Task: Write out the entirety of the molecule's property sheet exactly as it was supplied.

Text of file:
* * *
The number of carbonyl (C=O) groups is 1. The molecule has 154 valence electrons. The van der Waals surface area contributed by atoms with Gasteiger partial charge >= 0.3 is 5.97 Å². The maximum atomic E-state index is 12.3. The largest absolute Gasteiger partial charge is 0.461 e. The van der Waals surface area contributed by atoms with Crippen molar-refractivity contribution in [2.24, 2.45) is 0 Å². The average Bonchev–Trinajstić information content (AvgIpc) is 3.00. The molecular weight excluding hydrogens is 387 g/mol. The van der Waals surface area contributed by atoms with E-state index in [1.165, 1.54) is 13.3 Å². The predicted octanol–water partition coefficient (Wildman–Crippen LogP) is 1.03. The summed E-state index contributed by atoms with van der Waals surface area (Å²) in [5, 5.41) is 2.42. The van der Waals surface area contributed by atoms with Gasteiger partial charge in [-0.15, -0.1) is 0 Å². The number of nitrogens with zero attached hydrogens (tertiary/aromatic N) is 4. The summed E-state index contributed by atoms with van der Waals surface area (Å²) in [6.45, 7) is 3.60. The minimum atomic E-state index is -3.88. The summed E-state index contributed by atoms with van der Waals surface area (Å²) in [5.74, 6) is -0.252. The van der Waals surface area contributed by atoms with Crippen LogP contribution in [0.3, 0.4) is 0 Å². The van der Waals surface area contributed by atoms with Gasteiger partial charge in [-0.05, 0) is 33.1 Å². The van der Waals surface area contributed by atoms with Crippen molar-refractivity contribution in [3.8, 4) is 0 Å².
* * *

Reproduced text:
The number of carbonyl (C=O) groups is 1. The molecule has 154 valence electrons. The van der Waals surface area contributed by atoms with Gasteiger partial charge >= 0.3 is 5.97 Å². The maximum atomic E-state index is 12.3. The largest absolute Gasteiger partial charge is 0.461 e. The van der Waals surface area contributed by atoms with Crippen molar-refractivity contribution in [2.24, 2.45) is 0 Å². The average Bonchev–Trinajstić information content (AvgIpc) is 3.00. The molecular weight excluding hydrogens is 387 g/mol. The van der Waals surface area contributed by atoms with E-state index in [1.165, 1.54) is 13.3 Å². The predicted octanol–water partition coefficient (Wildman–Crippen LogP) is 1.03. The summed E-state index contributed by atoms with van der Waals surface area (Å²) in [5, 5.41) is 2.42. The van der Waals surface area contributed by atoms with Gasteiger partial charge in [-0.15, -0.1) is 0 Å². The number of nitrogens with zero attached hydrogens (tertiary/aromatic N) is 4. The summed E-state index contributed by atoms with van der Waals surface area (Å²) in [6.45, 7) is 3.60. The minimum atomic E-state index is -3.88. The summed E-state index contributed by atoms with van der Waals surface area (Å²) in [5.74, 6) is -0.252. The van der Waals surface area contributed by atoms with Crippen LogP contribution in [0.3, 0.4) is 0 Å². The van der Waals surface area contributed by atoms with Gasteiger partial charge in [-0.05, 0) is 33.1 Å². The van der Waals surface area contributed by atoms with Crippen molar-refractivity contribution in [3.8, 4) is 0 Å².